Thank you for your immediate attention to this serious matter effecting the validity of the Eucharist…
That needs a bit of translation.
The Catholic Church requires all wine used for communion—which they claim is the literal blood of Christ after it has been consecrated—to be made from grapes without any additives. That means no additional flavoring or sugar or alcohol. There are literally lists of local wineries that produce acceptable wines that Catholic priests can use… as well as warning to priests that some brands might claim their wines are “sacramental” even though they’re not. (It’s a “marketing strategy” akin to labeling something “organic,” according to the Diocese of St. Petersburg in Florida.)
The wine that was discovered in the Kansas City Archdiocese was apparently the impure kind. It’s the difference between drinking freshly squeezed orange juice and a tastier product that’s made from “15% juice.”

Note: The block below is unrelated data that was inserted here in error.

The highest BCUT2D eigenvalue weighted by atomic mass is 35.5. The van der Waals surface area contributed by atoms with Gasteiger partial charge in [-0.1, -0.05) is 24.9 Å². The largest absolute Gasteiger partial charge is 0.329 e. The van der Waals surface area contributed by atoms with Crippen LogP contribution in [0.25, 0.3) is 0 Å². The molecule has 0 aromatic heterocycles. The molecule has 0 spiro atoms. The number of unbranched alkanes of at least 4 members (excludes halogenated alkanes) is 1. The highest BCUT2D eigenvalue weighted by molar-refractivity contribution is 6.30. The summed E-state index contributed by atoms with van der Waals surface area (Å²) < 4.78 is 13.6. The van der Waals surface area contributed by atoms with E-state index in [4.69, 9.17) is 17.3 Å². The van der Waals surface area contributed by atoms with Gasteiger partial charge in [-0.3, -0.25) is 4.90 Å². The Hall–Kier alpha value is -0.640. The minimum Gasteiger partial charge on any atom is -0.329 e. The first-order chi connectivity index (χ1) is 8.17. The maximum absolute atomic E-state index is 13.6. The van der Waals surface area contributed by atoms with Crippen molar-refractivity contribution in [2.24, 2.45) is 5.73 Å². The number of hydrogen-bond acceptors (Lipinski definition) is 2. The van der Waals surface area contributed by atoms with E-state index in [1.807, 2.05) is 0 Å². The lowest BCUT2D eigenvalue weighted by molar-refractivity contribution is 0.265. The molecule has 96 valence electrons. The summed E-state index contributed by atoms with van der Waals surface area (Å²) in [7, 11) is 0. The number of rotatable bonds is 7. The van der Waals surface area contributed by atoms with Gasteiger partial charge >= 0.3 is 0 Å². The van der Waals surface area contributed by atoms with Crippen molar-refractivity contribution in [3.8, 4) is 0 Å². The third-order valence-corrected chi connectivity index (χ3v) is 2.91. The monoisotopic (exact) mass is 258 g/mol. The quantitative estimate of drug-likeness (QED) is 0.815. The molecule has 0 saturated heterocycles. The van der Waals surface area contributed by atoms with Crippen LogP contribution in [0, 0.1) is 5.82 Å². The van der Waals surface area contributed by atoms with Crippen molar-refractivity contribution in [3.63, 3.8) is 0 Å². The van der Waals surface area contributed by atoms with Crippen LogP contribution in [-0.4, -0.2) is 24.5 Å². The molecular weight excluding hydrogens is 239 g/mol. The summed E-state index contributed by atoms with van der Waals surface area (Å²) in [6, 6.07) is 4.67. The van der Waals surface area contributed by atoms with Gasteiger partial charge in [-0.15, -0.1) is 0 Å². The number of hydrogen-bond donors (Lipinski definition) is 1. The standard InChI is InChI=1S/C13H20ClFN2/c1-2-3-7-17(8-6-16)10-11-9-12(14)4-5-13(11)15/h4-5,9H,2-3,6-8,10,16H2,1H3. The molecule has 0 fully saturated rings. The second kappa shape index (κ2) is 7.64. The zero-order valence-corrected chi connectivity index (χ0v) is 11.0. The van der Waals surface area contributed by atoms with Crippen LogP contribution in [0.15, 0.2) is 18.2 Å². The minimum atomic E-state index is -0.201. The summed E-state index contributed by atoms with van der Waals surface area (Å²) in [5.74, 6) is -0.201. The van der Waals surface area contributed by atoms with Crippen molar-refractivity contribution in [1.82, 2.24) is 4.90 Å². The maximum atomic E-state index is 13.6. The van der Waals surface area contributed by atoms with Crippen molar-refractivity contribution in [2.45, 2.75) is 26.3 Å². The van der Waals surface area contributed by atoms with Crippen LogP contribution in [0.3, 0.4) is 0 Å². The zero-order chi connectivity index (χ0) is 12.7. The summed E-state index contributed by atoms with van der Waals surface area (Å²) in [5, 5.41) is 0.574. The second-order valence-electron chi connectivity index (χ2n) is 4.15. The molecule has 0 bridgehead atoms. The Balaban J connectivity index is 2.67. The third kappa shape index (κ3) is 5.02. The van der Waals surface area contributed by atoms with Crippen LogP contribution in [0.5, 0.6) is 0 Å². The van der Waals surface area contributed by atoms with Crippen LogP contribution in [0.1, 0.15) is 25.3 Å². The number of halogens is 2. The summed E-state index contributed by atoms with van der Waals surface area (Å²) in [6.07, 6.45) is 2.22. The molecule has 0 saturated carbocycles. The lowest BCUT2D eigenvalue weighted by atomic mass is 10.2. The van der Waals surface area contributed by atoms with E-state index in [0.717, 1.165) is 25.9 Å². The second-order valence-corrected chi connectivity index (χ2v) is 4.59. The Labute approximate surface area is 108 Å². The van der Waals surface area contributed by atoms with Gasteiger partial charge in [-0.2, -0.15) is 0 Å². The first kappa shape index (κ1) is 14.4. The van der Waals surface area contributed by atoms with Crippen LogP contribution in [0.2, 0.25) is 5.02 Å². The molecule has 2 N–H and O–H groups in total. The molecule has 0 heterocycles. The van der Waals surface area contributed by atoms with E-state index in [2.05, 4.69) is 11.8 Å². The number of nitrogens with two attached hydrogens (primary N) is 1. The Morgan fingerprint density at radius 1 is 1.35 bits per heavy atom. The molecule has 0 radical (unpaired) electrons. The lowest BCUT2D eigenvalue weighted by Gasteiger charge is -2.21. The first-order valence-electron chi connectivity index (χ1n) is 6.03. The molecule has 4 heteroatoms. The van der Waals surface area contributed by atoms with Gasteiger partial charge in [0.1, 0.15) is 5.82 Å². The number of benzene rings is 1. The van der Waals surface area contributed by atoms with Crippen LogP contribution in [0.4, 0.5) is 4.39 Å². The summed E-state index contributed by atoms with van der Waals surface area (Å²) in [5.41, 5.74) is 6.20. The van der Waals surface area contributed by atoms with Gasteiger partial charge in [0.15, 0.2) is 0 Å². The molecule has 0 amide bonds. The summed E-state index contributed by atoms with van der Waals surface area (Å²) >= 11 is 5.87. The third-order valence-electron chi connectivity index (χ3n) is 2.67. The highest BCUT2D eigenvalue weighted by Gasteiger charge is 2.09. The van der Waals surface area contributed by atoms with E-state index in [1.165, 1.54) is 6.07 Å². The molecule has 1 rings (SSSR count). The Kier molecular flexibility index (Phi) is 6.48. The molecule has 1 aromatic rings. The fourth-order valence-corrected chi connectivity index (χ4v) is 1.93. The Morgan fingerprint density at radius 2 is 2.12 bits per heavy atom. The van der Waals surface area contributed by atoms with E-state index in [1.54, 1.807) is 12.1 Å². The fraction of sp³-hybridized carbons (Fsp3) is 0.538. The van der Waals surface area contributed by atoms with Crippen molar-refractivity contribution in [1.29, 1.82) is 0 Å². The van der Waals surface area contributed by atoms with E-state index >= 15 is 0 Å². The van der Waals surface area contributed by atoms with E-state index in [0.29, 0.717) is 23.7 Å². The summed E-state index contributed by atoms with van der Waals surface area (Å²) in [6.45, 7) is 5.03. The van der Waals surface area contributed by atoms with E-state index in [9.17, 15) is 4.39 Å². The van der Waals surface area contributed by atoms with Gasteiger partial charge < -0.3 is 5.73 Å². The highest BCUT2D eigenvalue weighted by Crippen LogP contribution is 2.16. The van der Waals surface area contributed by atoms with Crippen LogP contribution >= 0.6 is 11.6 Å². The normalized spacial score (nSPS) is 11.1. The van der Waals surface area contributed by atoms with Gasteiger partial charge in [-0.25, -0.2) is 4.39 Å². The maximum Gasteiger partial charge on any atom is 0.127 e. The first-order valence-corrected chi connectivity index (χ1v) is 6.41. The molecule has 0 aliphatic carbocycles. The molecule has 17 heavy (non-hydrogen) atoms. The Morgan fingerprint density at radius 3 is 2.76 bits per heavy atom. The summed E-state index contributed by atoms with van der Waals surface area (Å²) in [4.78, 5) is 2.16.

In a saner world, this would be acknowledged as an unintentional mistake that doesn’t really matter because it’s all symbolic anyway.
But this is the Catholic Church we’re talking about, so this mistake is a grave error of the highest order. The Archbishop said the result of using that impure wine was that “all Masses celebrated [with it] were invalid.”
We have some idea of the slippery slope logic here because a similar mistake occurred a few years ago when Father Matthew Hood, a priest from Detroit, found video evidence that he was never truly baptized because his priest used the phrase “We baptize” instead of “I baptize” when performing the ritual on him, and therefore, it didn’t count.
In Hood’s mind, if he wasn’t baptized as a baby—and he technically wasn’t—then he wasn’t ever really a Christian, according to the superstitious rules of the Catholic Church.
And if he wasn’t a Christian, then he couldn’t really be a Catholic priest no matter what he did in seminary.
And if he was never a priest, then just about all the rituals he performed “pretending” to be a priest were also invalid.